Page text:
University Of Houston Suspends Voluntary Workouts After 6 Players Test Positive For Covid-19

Football players are slowly starting to return to play—sort of. The NCAA recently approved plans for the preseason schedule, but teams have already begun voluntary workouts. And it has not gone without incident. As players have reported to campus, they have been tested, and there have been a fair number of positive tests already. At least eight Alabama players, for example, have already tested positive.

Yesterday, the University of Houston suspended voluntary workouts after six players tested positive. The positive tests came from players in multiple different sports, not just football players. The Houston area in general, and Texas at large, has seen a significant spike in positive cases and is becoming the new epicenter in the United States.

The school said that this measure was taken “out of an abundance of caution”, but it also said that they did not test all athletes—only athletes who were showing symptoms. Given that the World Health Organization recently reaffirmed that people who are not showing symptoms are spreading the virus, this seems unwise. It’s likely that more athletes are also infected without showing outward symptoms.

While Houston is the first school to take this step of suspending voluntary workouts, it should be noted that they only started on June 8, and it’s fairly likely that other schools might do the same as we move forward.

“During this pause in voluntary workouts, UH Athletics will continue its stringent cleaning and sanitization protocols in all facilities”, the university said in a statement. “UH Athletics will continue to partner with university officials, UH team physicians and local health professionals to determine best practices as it considers a return to workouts”.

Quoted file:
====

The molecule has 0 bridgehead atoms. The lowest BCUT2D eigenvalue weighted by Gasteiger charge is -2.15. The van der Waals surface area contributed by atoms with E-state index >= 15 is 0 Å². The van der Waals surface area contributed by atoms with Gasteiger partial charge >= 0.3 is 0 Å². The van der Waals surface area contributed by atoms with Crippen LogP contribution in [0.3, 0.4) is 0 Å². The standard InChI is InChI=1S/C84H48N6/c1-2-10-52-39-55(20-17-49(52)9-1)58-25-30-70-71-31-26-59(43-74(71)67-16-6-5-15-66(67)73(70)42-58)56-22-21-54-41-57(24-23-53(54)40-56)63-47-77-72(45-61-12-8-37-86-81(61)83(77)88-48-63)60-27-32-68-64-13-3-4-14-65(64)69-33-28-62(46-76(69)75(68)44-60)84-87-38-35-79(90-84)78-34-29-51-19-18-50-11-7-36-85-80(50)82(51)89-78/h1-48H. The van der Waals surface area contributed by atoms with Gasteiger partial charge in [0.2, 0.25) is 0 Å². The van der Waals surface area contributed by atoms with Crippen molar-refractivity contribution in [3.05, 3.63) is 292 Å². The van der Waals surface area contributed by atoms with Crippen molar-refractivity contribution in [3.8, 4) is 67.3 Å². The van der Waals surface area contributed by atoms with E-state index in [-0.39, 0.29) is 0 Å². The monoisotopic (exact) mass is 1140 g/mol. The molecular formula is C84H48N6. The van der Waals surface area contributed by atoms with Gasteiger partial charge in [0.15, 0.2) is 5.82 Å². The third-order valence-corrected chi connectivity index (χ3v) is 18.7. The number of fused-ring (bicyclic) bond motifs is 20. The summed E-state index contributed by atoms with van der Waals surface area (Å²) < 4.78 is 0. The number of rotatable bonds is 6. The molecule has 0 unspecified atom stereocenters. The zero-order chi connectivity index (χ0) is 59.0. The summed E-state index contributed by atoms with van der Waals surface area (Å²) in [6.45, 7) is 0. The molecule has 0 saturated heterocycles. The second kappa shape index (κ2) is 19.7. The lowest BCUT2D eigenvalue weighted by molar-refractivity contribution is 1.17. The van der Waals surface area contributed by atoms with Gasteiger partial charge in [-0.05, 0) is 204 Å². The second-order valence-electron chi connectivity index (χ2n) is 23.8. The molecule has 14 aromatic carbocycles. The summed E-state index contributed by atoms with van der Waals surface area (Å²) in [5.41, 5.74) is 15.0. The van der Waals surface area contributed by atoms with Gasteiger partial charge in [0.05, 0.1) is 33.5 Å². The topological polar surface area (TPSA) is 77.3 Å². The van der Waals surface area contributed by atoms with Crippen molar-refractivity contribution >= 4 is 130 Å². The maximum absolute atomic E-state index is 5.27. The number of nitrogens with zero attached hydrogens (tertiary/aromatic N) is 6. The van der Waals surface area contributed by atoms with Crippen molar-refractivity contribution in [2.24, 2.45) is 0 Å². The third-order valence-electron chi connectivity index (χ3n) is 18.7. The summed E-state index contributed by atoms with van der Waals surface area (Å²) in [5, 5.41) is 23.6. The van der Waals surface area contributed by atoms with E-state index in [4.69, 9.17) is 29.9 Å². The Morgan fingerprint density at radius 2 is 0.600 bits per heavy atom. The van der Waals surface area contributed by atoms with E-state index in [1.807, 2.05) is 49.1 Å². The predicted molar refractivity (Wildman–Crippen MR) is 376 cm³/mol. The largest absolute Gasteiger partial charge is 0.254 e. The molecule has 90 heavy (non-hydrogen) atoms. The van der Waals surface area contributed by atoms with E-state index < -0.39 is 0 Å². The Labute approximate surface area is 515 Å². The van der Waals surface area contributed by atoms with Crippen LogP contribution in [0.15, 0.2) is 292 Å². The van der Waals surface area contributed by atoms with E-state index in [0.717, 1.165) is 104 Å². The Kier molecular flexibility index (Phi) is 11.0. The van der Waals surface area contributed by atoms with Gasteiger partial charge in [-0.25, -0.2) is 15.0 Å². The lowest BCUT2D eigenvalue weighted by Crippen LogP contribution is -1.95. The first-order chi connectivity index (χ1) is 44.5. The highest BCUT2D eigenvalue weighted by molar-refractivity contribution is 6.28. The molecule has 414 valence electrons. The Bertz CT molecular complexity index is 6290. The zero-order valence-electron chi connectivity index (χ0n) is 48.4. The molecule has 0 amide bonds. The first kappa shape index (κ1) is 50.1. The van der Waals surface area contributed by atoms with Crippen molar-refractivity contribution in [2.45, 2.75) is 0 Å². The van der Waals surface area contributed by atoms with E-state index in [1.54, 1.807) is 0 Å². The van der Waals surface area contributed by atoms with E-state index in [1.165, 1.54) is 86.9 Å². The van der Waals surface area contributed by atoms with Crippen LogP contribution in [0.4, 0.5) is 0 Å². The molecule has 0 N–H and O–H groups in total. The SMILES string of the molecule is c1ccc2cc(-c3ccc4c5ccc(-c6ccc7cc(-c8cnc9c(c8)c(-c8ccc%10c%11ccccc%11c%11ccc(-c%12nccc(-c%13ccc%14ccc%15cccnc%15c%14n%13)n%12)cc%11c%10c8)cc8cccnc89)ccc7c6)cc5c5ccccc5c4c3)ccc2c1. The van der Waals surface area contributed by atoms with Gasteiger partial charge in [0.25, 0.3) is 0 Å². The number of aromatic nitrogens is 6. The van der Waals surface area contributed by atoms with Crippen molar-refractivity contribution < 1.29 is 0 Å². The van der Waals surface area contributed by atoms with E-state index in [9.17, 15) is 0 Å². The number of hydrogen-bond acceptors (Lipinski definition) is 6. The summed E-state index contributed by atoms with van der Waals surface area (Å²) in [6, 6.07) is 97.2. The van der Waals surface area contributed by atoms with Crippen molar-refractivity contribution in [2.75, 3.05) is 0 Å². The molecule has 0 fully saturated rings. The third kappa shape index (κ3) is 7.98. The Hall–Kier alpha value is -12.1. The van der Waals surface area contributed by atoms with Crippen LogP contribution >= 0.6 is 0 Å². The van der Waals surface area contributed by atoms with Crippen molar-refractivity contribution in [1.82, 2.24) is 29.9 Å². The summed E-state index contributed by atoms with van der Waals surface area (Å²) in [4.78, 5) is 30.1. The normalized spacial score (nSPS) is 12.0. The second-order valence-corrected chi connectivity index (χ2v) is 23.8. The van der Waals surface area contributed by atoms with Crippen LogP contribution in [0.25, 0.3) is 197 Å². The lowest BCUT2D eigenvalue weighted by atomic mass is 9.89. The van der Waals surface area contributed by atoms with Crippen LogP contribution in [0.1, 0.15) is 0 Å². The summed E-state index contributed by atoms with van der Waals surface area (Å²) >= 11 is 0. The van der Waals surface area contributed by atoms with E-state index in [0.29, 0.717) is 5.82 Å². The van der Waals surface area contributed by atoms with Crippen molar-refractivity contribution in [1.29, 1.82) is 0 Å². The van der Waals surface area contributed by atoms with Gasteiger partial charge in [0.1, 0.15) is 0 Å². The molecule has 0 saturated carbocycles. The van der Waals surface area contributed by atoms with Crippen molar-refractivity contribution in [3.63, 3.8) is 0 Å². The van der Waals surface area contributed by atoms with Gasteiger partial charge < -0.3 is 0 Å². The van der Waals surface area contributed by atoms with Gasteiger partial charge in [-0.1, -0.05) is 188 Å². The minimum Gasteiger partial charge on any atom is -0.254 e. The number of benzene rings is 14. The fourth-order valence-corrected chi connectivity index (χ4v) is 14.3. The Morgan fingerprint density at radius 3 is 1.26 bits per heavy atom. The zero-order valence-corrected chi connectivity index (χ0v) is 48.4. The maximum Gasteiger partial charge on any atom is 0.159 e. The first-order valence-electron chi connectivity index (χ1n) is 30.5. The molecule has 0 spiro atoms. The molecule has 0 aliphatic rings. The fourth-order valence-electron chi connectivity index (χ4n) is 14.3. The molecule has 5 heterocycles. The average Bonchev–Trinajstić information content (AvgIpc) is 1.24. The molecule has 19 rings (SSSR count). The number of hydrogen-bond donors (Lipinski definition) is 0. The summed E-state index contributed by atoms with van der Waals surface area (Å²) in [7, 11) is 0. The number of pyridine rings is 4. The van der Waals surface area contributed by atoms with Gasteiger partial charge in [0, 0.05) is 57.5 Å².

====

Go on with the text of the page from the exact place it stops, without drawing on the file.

The country has been distracted from the coronavirus in recent weeks as racial injustice moved back into the spotlight and sparked nationwide protests, thereby increasing contact and surely producing further spread of the virus.

But of course the virus hasn’t gone away. Over 27,000 new cases were reported yesterday, with another 800 or so deaths, with total nationwide deaths now nearing 120,000, or roughly three times as many as any other country, with Brazil and the United Kingdom the others who have at least 40,000 recorded deaths.

The US now has had over 2,000,000 total cases, with more than 1.1 million active cases, and over 16,000 deemed to be critical. The county has been averaging well over 20,000 new cases per day since the end of March, and while there have been some lulls, an upward trend is emerging. Yesterday’s total was the highest number of new reported cases since May 28.

California reported over 3600 new cases yesterday. Over 2100 for Texas, 1900 for Florida, 1800 for North Carolina, and 1600 for Arizona. These are emerging as the new epicenters, and all of them are states who have been among the most liberal in their reopening strategies.

Why is all of this relevant, you ask? Because this could potentially be what we’re looking at in the NFL when training camps are expected to open up at the end of July. Everything that happens in American sports between now and then is a case study that the league has to consider as a data point to how they will approach things.

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